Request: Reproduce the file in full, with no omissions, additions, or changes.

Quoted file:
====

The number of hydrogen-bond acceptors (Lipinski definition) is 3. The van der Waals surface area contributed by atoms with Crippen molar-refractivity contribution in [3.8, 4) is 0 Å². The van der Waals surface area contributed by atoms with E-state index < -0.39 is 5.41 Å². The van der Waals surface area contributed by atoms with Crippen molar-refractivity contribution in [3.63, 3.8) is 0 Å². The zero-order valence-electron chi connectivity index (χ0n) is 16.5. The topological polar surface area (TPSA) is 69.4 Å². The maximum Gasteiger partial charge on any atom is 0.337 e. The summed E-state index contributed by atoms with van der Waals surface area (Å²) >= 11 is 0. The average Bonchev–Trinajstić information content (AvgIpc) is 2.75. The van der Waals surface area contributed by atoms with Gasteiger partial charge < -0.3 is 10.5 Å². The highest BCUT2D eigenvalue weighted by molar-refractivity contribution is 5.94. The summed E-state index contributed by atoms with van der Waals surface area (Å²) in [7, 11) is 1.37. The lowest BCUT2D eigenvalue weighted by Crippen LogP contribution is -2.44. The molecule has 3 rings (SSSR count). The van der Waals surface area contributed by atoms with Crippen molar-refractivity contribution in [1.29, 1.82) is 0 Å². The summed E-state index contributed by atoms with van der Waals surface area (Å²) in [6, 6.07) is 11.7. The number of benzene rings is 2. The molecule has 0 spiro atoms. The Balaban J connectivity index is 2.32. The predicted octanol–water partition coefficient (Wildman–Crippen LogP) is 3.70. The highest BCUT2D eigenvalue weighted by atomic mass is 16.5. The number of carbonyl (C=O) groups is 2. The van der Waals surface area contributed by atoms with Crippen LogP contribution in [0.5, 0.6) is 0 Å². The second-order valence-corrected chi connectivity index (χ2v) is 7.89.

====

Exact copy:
The number of hydrogen-bond acceptors (Lipinski definition) is 3. The van der Waals surface area contributed by atoms with Crippen molar-refractivity contribution in [3.8, 4) is 0 Å². The van der Waals surface area contributed by atoms with E-state index < -0.39 is 5.41 Å². The van der Waals surface area contributed by atoms with Crippen molar-refractivity contribution in [3.63, 3.8) is 0 Å². The zero-order valence-electron chi connectivity index (χ0n) is 16.5. The topological polar surface area (TPSA) is 69.4 Å². The maximum Gasteiger partial charge on any atom is 0.337 e. The summed E-state index contributed by atoms with van der Waals surface area (Å²) >= 11 is 0. The average Bonchev–Trinajstić information content (AvgIpc) is 2.75. The van der Waals surface area contributed by atoms with Gasteiger partial charge < -0.3 is 10.5 Å². The highest BCUT2D eigenvalue weighted by molar-refractivity contribution is 5.94. The summed E-state index contributed by atoms with van der Waals surface area (Å²) in [7, 11) is 1.37. The lowest BCUT2D eigenvalue weighted by Crippen LogP contribution is -2.44. The molecule has 3 rings (SSSR count). The van der Waals surface area contributed by atoms with Crippen molar-refractivity contribution in [1.29, 1.82) is 0 Å². The summed E-state index contributed by atoms with van der Waals surface area (Å²) in [6, 6.07) is 11.7. The number of benzene rings is 2. The molecule has 0 spiro atoms. The Balaban J connectivity index is 2.32. The predicted octanol–water partition coefficient (Wildman–Crippen LogP) is 3.70. The highest BCUT2D eigenvalue weighted by atomic mass is 16.5. The number of carbonyl (C=O) groups is 2. The van der Waals surface area contributed by atoms with Crippen LogP contribution in [0.5, 0.6) is 0 Å². The second-order valence-corrected chi connectivity index (χ2v) is 7.89.